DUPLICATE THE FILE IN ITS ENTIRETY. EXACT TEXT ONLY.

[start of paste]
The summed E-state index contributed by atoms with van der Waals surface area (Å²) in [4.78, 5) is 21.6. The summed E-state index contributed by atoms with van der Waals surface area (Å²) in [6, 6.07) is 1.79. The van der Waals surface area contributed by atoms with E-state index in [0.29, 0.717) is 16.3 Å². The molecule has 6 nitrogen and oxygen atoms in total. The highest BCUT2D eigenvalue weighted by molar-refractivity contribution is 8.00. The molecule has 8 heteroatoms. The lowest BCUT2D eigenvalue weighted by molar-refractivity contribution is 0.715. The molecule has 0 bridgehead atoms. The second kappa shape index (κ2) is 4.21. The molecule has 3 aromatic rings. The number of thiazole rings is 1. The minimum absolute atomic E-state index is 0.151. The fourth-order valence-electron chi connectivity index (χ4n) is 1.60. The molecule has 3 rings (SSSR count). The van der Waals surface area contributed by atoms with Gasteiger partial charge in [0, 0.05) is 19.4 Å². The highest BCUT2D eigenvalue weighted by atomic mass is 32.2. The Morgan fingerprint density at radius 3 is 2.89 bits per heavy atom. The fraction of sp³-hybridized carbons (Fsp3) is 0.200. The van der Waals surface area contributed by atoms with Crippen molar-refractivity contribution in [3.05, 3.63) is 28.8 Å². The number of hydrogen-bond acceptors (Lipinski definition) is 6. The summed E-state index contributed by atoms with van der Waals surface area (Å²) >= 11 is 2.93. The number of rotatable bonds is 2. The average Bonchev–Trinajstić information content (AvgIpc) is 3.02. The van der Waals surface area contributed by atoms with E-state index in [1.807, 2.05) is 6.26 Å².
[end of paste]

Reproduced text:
The summed E-state index contributed by atoms with van der Waals surface area (Å²) in [4.78, 5) is 21.6. The summed E-state index contributed by atoms with van der Waals surface area (Å²) in [6, 6.07) is 1.79. The van der Waals surface area contributed by atoms with E-state index in [0.29, 0.717) is 16.3 Å². The molecule has 6 nitrogen and oxygen atoms in total. The highest BCUT2D eigenvalue weighted by molar-refractivity contribution is 8.00. The molecule has 8 heteroatoms. The lowest BCUT2D eigenvalue weighted by molar-refractivity contribution is 0.715. The molecule has 0 bridgehead atoms. The second kappa shape index (κ2) is 4.21. The molecule has 3 aromatic rings. The number of thiazole rings is 1. The minimum absolute atomic E-state index is 0.151. The fourth-order valence-electron chi connectivity index (χ4n) is 1.60. The molecule has 3 rings (SSSR count). The van der Waals surface area contributed by atoms with Gasteiger partial charge in [0, 0.05) is 19.4 Å². The highest BCUT2D eigenvalue weighted by atomic mass is 32.2. The Morgan fingerprint density at radius 3 is 2.89 bits per heavy atom. The fraction of sp³-hybridized carbons (Fsp3) is 0.200. The van der Waals surface area contributed by atoms with Crippen molar-refractivity contribution in [3.05, 3.63) is 28.8 Å². The number of hydrogen-bond acceptors (Lipinski definition) is 6. The summed E-state index contributed by atoms with van der Waals surface area (Å²) >= 11 is 2.93. The number of rotatable bonds is 2. The average Bonchev–Trinajstić information content (AvgIpc) is 3.02. The van der Waals surface area contributed by atoms with E-state index in [1.807, 2.05) is 6.26 Å².